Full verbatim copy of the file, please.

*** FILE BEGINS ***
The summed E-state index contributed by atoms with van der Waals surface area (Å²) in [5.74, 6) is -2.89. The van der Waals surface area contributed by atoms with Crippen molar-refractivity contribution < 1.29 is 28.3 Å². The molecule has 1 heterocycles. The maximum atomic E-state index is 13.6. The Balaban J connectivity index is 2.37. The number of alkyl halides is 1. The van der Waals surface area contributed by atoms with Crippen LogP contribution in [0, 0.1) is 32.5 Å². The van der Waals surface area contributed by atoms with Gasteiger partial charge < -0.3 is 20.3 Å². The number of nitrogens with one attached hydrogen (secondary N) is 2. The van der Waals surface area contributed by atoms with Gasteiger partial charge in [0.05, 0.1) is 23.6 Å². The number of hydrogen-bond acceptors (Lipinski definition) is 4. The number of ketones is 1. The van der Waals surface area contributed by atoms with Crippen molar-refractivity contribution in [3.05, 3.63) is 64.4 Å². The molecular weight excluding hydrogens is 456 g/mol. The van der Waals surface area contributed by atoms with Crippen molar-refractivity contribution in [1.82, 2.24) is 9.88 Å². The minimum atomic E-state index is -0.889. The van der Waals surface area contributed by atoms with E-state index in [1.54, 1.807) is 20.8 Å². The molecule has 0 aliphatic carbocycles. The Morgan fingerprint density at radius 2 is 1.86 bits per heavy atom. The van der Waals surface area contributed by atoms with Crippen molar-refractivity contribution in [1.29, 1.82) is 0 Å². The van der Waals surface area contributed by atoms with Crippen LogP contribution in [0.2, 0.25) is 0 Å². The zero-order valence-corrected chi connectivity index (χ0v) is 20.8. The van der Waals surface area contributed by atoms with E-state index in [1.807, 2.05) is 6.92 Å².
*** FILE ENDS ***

The summed E-state index contributed by atoms with van der Waals surface area (Å²) in [5.74, 6) is -2.89. The van der Waals surface area contributed by atoms with Crippen molar-refractivity contribution < 1.29 is 28.3 Å². The molecule has 1 heterocycles. The maximum atomic E-state index is 13.6. The Balaban J connectivity index is 2.37. The number of alkyl halides is 1. The van der Waals surface area contributed by atoms with Crippen LogP contribution in [0, 0.1) is 32.5 Å². The van der Waals surface area contributed by atoms with Gasteiger partial charge < -0.3 is 20.3 Å². The number of nitrogens with one attached hydrogen (secondary N) is 2. The van der Waals surface area contributed by atoms with Gasteiger partial charge in [0.05, 0.1) is 23.6 Å². The number of hydrogen-bond acceptors (Lipinski definition) is 4. The number of ketones is 1. The van der Waals surface area contributed by atoms with Crippen molar-refractivity contribution in [3.05, 3.63) is 64.4 Å². The molecular weight excluding hydrogens is 456 g/mol. The van der Waals surface area contributed by atoms with Crippen molar-refractivity contribution in [1.82, 2.24) is 9.88 Å². The minimum atomic E-state index is -0.889. The van der Waals surface area contributed by atoms with E-state index in [1.54, 1.807) is 20.8 Å². The molecule has 0 aliphatic carbocycles. The Morgan fingerprint density at radius 2 is 1.86 bits per heavy atom. The van der Waals surface area contributed by atoms with Crippen molar-refractivity contribution in [1.29, 1.82) is 0 Å². The van der Waals surface area contributed by atoms with Crippen LogP contribution in [0.2, 0.25) is 0 Å². The zero-order valence-corrected chi connectivity index (χ0v) is 20.8. The van der Waals surface area contributed by atoms with E-state index in [1.807, 2.05) is 6.92 Å².